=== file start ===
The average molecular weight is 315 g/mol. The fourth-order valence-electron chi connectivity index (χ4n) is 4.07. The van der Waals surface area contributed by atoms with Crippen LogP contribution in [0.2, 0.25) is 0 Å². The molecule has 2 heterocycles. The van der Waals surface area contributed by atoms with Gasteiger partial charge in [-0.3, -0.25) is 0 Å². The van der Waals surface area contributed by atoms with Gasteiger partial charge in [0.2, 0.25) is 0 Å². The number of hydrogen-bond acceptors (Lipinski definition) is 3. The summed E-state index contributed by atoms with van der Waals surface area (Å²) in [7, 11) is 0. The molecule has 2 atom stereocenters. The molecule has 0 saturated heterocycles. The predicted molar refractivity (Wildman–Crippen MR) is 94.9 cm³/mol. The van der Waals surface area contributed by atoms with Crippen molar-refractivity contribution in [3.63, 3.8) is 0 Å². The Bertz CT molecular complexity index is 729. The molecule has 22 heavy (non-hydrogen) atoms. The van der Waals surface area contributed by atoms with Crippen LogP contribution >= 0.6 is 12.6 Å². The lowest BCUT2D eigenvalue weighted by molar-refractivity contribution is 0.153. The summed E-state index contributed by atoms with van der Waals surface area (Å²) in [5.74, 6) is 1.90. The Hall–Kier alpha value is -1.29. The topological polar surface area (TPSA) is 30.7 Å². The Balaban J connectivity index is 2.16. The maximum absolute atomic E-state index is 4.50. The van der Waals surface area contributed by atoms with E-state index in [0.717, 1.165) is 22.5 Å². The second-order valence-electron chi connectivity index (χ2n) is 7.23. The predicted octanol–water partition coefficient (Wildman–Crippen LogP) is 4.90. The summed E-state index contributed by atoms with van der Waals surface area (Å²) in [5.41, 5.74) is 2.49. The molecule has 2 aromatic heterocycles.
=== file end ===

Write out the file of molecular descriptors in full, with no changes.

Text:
The average molecular weight is 315 g/mol. The fourth-order valence-electron chi connectivity index (χ4n) is 4.07. The van der Waals surface area contributed by atoms with Crippen LogP contribution in [0.2, 0.25) is 0 Å². The molecule has 2 heterocycles. The van der Waals surface area contributed by atoms with Gasteiger partial charge in [-0.3, -0.25) is 0 Å². The van der Waals surface area contributed by atoms with Gasteiger partial charge in [0.2, 0.25) is 0 Å². The number of hydrogen-bond acceptors (Lipinski definition) is 3. The summed E-state index contributed by atoms with van der Waals surface area (Å²) in [7, 11) is 0. The molecule has 2 atom stereocenters. The molecule has 0 saturated heterocycles. The predicted molar refractivity (Wildman–Crippen MR) is 94.9 cm³/mol. The van der Waals surface area contributed by atoms with Crippen molar-refractivity contribution in [3.63, 3.8) is 0 Å². The Bertz CT molecular complexity index is 729. The molecule has 22 heavy (non-hydrogen) atoms. The van der Waals surface area contributed by atoms with Crippen LogP contribution >= 0.6 is 12.6 Å². The lowest BCUT2D eigenvalue weighted by molar-refractivity contribution is 0.153. The summed E-state index contributed by atoms with van der Waals surface area (Å²) in [5.74, 6) is 1.90. The Hall–Kier alpha value is -1.29. The topological polar surface area (TPSA) is 30.7 Å². The Balaban J connectivity index is 2.16. The maximum absolute atomic E-state index is 4.50. The van der Waals surface area contributed by atoms with E-state index in [0.717, 1.165) is 22.5 Å². The second-order valence-electron chi connectivity index (χ2n) is 7.23. The predicted octanol–water partition coefficient (Wildman–Crippen LogP) is 4.90. The summed E-state index contributed by atoms with van der Waals surface area (Å²) in [5.41, 5.74) is 2.49. The molecule has 2 aromatic heterocycles.